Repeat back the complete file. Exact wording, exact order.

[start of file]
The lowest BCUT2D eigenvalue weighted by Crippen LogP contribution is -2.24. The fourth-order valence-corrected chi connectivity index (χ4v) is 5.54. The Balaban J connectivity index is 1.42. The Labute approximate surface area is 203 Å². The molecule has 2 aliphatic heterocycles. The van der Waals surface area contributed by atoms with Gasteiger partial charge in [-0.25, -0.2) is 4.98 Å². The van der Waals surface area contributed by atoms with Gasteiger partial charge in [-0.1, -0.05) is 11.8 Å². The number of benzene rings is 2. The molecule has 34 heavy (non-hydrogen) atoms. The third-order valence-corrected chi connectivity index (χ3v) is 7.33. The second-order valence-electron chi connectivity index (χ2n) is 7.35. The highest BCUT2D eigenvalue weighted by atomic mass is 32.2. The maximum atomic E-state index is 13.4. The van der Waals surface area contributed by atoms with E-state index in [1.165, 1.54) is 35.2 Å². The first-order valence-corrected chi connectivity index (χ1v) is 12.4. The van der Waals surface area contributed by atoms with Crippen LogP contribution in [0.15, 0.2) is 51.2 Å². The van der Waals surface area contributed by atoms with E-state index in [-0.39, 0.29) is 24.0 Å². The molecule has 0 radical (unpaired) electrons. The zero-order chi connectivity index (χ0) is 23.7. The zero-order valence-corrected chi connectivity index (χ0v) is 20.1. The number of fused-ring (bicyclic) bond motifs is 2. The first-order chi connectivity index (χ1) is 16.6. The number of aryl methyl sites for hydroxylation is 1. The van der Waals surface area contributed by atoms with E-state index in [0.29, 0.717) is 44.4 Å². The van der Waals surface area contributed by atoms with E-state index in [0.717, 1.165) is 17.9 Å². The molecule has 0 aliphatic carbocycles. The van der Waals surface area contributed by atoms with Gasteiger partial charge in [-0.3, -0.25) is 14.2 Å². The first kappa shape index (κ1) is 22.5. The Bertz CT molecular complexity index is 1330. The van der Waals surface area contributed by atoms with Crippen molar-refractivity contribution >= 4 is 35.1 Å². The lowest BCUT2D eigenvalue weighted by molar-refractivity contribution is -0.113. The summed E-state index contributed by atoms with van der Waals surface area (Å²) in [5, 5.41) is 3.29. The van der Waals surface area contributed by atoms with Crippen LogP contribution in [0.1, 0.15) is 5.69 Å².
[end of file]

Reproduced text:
The lowest BCUT2D eigenvalue weighted by Crippen LogP contribution is -2.24. The fourth-order valence-corrected chi connectivity index (χ4v) is 5.54. The Balaban J connectivity index is 1.42. The Labute approximate surface area is 203 Å². The molecule has 2 aliphatic heterocycles. The van der Waals surface area contributed by atoms with Gasteiger partial charge in [-0.25, -0.2) is 4.98 Å². The van der Waals surface area contributed by atoms with Gasteiger partial charge in [-0.1, -0.05) is 11.8 Å². The number of benzene rings is 2. The molecule has 34 heavy (non-hydrogen) atoms. The third-order valence-corrected chi connectivity index (χ3v) is 7.33. The second-order valence-electron chi connectivity index (χ2n) is 7.35. The highest BCUT2D eigenvalue weighted by atomic mass is 32.2. The maximum atomic E-state index is 13.4. The van der Waals surface area contributed by atoms with E-state index in [1.165, 1.54) is 35.2 Å². The first-order valence-corrected chi connectivity index (χ1v) is 12.4. The van der Waals surface area contributed by atoms with Crippen LogP contribution in [0.15, 0.2) is 51.2 Å². The van der Waals surface area contributed by atoms with E-state index in [-0.39, 0.29) is 24.0 Å². The molecule has 0 radical (unpaired) electrons. The zero-order chi connectivity index (χ0) is 23.7. The zero-order valence-corrected chi connectivity index (χ0v) is 20.1. The number of fused-ring (bicyclic) bond motifs is 2. The first-order chi connectivity index (χ1) is 16.6. The number of aryl methyl sites for hydroxylation is 1. The van der Waals surface area contributed by atoms with E-state index in [0.29, 0.717) is 44.4 Å². The van der Waals surface area contributed by atoms with E-state index in [0.717, 1.165) is 17.9 Å². The molecule has 0 aliphatic carbocycles. The van der Waals surface area contributed by atoms with Gasteiger partial charge in [-0.3, -0.25) is 14.2 Å². The first kappa shape index (κ1) is 22.5. The Bertz CT molecular complexity index is 1330. The van der Waals surface area contributed by atoms with Crippen molar-refractivity contribution >= 4 is 35.1 Å². The lowest BCUT2D eigenvalue weighted by molar-refractivity contribution is -0.113. The summed E-state index contributed by atoms with van der Waals surface area (Å²) in [5, 5.41) is 3.29. The van der Waals surface area contributed by atoms with Crippen LogP contribution in [0.1, 0.15) is 5.69 Å².